3. You’re more likely to train while fasted
  4. Your body will experience fewer insulin spikes (key to staying lean)
  5. You’ll lose a lot of weight from the reduced eating frequency
  6. Your insulin sensitivity will skyrocket

Life on OMAD is very liberating. When you’re on the frequent feeding schedule of 3+ meals a day, eating can almost feel like a chore. Your body gets used to the relatively frequent meals and you start to get hungry every 5-6 hours and feel like you “need to eat.”

One thing you have to understand is that the human body has an amazing capacity to adjust to whatever you throw at it. You can used to eating one meal a day, six meals a day, or one meal every two days.

That doesn’t mean that all eating schedules are created equal. Just because your body can adjust to eating 5 lbs of chocolate a day doesn’t mean you should do it.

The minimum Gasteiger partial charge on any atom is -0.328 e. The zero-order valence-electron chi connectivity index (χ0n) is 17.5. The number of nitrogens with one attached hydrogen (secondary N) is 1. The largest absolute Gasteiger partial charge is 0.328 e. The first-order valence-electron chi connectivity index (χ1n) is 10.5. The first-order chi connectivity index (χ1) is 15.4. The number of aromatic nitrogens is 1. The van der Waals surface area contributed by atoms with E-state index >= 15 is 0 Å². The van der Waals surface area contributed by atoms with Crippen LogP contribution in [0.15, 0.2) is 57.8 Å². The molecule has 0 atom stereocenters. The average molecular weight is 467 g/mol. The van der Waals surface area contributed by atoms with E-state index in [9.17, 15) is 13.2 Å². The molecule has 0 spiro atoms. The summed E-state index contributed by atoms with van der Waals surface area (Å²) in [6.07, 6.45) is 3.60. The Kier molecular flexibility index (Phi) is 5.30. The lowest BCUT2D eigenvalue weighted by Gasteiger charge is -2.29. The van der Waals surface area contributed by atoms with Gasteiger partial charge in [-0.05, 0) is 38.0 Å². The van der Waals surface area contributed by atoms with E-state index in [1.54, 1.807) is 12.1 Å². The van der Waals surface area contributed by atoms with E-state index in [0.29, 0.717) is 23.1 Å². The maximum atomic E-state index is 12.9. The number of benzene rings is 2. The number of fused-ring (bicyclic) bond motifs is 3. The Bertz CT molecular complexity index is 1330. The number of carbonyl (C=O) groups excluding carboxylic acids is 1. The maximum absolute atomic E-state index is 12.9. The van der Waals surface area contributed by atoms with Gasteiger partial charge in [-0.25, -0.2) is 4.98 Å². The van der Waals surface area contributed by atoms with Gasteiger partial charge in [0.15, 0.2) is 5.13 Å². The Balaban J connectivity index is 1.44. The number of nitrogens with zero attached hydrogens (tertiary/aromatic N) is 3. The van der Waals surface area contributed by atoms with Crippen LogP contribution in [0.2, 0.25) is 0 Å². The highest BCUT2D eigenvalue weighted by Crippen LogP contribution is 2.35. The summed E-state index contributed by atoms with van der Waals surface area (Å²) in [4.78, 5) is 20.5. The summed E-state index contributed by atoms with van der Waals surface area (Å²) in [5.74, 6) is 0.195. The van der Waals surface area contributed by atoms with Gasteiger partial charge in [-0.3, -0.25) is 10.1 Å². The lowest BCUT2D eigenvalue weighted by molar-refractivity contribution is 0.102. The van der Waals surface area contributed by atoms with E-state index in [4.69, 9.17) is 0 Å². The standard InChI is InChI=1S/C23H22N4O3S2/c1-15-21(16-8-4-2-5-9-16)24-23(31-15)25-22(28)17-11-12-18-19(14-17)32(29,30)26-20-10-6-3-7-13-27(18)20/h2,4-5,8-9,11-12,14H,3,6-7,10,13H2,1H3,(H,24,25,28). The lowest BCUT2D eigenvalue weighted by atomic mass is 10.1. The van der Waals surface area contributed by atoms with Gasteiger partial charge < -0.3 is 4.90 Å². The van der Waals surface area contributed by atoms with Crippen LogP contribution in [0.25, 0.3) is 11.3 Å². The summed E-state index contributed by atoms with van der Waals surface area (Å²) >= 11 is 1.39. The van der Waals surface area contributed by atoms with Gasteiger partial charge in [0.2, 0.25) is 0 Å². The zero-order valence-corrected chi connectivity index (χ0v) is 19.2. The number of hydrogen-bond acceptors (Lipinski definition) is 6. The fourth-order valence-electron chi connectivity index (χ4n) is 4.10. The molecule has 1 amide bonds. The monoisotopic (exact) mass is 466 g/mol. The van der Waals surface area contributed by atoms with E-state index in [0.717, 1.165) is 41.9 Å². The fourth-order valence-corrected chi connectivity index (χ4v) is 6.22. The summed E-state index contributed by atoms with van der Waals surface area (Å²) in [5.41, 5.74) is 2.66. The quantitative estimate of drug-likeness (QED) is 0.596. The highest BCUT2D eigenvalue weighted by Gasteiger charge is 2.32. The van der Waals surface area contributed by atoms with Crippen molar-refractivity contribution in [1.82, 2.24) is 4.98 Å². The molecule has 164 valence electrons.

OMAD takes a little more discipline than intermittent fasting, but in my opinion is much more rewarding. The anticipation of looking forward to a massive meal where you have license to eat as much as you want (more on this later) is very liberating.

If you do OMAD before going to bed, the resulting insulin spike will make you very tired, conveniently right before it’s time to go to sleep. We’ll talk more about the benefits of eating breakfast vs dinner in another article. For now just understand that metabolically it’s “better” to eat your big meal for breakfast, but practically a meal before bed seems to work better for most people (self included)

To sum it up, OMAD is basically like intermittent fasting except with a tighter eating window and as a result, a much more effective form of fasting for weight loss.

The Warrior Diet: an effective form of fasting for weight loss?

Image result for warrior diet meme

The Warrior Diet is a book written by Ori Hofmekler, an ex-Israeli soldier who was in the elite unite Shayetet 13 (the Israeli version of the Navy SEALS).

During his service, Hofmekler discovered that he and his comrades had better athletic performance when they were fasted. He began to research other elite units in history and found out that training/fighting in a fasted state seemed to be fairly common.